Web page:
For The Diving Bell and the Butterfly, director of photography Janusz Kaminski did his own pre-prep. Kaminski experimented with his eyesight and tried out many offbeat lenses and unconventional camera techniques to find ways to tell the unusual true-life story of Jean-Dominique Bauby, a French magazine editor who was paralyzed by “locked-in syndrome” and could only communicate by blinking his one good eye.
“I would spend time laying down and looking through one eye, and from that perspective the world looks totally different,” says Kaminski, who is Steven Spielberg’s cinematographer of choice. “If you stuck your face into my face and are talking to me, I can’t really escape because I’m not moving, but I can focus on the world behind you, or I can focus on your nose, and say, ‘those are some really big nostrils.’”
The film begins as Bauby slowly emerges from a deep coma and ends with his death. In between, he learns to communicate and, through memory, imagination, fantasy and humor, stops pitying himself and learns to live within his limitations, incredibly writing his own story through endless eyeblinks, that are taken down letter by letter by his caretaker nurses. The book, which has the same title as the film, was published just days before he passed away in 1997 and has been a best-seller in France ever since.
The subtitled French film earned Kamniski the prestigious technical achievement award at last spring’s Cannes Film Festival for his cinematography and the best director honor for Julian Schnabel, the renowned painter turned director whose past film credits include Basquiat, about the American post-modernist painter, and Before Night Falls.
Kaminski ingeniously found ways to film the many stages of Bauby’s evolving internal and external experience. For some scenes, he resorted to a “squishy lens” that could go in and out of focus selectively. There was a 40mm lens that opened only to a 2 f-stop. “When you put the lens on the camera, it’s out of focus but you can twist it by the gooseneck connection and bring it into focus or only partly.”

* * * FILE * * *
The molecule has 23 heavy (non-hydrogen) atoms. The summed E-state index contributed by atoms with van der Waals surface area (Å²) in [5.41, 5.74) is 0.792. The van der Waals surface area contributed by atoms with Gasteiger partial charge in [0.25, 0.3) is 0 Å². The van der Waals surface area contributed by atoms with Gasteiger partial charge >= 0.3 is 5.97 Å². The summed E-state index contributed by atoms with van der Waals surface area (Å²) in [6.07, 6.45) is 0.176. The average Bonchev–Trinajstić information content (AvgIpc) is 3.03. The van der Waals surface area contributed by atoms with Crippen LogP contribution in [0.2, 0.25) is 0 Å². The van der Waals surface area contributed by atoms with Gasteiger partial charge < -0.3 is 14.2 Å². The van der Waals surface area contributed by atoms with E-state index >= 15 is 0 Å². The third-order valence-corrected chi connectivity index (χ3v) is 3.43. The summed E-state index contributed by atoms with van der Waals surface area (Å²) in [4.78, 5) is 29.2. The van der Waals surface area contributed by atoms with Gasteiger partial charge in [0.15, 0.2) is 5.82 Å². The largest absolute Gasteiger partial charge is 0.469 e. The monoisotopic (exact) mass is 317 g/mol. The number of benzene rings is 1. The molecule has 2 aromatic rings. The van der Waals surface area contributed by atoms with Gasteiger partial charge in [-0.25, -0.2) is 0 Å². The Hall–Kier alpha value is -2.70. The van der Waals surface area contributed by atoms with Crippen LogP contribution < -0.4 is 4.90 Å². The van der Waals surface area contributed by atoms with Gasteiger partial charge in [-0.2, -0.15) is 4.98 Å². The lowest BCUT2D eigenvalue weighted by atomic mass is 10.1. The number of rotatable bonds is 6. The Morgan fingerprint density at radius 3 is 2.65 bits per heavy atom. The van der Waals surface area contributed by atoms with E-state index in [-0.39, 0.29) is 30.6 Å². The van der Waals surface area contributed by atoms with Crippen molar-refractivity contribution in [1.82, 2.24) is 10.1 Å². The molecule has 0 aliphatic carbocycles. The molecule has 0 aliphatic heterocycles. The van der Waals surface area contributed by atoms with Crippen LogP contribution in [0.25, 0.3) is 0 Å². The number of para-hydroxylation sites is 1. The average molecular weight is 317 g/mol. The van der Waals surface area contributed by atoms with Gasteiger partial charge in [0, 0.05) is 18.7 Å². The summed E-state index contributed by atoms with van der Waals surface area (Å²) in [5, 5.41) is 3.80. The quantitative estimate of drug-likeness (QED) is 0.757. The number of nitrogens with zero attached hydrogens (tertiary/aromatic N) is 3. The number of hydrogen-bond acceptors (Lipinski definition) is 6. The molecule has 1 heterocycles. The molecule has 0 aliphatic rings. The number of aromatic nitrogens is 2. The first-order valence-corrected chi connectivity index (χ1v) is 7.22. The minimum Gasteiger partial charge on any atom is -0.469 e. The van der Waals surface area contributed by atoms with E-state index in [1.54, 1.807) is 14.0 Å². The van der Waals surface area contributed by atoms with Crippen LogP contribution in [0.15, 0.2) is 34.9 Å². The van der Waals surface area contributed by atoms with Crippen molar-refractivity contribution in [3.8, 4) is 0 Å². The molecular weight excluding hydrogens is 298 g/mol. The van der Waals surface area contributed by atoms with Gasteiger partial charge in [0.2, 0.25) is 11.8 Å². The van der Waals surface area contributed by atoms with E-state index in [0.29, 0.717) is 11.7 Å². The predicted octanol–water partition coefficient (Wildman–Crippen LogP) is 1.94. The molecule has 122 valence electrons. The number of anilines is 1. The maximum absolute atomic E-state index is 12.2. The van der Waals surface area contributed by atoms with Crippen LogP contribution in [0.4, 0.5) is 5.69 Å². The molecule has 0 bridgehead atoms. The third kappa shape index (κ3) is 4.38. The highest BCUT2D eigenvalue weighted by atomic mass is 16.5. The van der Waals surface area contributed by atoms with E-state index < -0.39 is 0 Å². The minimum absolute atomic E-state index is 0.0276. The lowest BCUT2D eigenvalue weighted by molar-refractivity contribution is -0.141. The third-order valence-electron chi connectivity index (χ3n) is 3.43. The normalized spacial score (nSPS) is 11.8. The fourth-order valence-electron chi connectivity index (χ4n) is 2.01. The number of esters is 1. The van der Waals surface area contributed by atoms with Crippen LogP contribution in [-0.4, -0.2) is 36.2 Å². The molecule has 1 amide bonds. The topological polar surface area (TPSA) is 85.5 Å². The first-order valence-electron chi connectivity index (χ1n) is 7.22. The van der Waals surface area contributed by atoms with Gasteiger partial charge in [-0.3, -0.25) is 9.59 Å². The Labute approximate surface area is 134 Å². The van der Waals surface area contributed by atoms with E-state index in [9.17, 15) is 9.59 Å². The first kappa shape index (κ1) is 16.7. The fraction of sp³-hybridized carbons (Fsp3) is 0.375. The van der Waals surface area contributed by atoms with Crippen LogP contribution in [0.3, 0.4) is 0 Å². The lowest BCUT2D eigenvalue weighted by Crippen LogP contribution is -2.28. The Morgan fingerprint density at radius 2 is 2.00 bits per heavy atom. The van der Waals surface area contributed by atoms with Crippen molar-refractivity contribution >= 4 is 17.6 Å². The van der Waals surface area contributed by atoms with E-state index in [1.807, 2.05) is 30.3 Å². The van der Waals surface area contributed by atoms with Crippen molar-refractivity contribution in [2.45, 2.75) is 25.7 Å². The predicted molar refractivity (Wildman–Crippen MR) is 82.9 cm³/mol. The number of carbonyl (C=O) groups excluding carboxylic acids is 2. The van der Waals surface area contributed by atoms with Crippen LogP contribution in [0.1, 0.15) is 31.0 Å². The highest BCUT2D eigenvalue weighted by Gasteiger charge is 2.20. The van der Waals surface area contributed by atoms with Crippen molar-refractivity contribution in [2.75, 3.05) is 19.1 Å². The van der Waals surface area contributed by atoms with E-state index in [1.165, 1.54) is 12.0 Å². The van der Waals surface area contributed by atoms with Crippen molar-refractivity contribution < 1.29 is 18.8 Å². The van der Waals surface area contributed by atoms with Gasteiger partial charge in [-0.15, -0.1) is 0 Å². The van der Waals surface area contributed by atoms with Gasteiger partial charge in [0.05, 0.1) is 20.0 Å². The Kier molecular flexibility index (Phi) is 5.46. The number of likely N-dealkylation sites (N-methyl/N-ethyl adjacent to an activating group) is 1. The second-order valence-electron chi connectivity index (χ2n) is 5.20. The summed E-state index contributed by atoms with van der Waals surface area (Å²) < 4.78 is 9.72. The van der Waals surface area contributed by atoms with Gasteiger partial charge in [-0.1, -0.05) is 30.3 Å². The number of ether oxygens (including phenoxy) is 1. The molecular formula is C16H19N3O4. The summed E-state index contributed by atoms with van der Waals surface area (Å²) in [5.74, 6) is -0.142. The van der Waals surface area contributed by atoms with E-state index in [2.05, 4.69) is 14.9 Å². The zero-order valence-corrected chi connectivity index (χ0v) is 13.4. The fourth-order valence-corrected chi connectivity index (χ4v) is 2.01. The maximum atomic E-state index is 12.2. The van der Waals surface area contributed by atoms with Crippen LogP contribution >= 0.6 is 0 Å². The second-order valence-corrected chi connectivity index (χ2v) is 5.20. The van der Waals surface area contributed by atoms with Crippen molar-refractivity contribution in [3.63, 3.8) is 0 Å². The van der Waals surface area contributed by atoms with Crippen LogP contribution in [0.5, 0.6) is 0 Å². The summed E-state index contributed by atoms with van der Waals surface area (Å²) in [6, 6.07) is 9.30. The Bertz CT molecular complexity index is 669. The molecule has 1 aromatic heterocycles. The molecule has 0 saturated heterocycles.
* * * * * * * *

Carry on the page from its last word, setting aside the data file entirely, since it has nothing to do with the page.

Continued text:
Kaminski tried Vaseline on the lens. “The image becomes smeared and even more abstract.” Then he’d throw the film out of speed and then back into speed while using that lens. “You don’t even know why it’s weird,” he says. “But you know it feels like what a person sees who’s waking up from a coma.”
Especially remarkable is the way Kaminski creates a visual equivalent to the experience of dying, as seen from the inside. “I tried to find images that convey the process of the brain cells dying off,” he says. “In my opinion, that was the most challenging, to find a way to do the death sequence.”
Since finishing Diving Bell, Kaminski directed his second movie, Hania, a modestly-budgeted Polish-language film. And then he went to work on another Spielberg extravaganza, Indiana Jones and the Kingdom of the Crystal Skull, now in postproduction for release in 2008. “I like being a cinematographer who occasionally directs,” Kaminski says.
— Jack Egan
Cannes Film Festival, Technical Grand Prize, The Diving Bell and the Butterfly
AFI Film Award, Cinematographer of the Year, Artificial Intelligence
Oscar, Best Cinematography, Saving Private Ryan
ASC, Outstanding Achievement in Theatrical Releases, Saving Private Ryan
ASC, Outstanding Achievement in Theatrical Releases, Amistad
BAFTA, Best Cinematography, Saving Private Ryan
Camerimage Golden Frog, Saving Private Ryan
Oscar, Best Cinematography, Schindler’s List
ASC, Outstanding Achievement in Theatrical Releases, Schindler’s List
BAFTA, Best Cinematography Award, Schindler’s List
Written by Jack Egan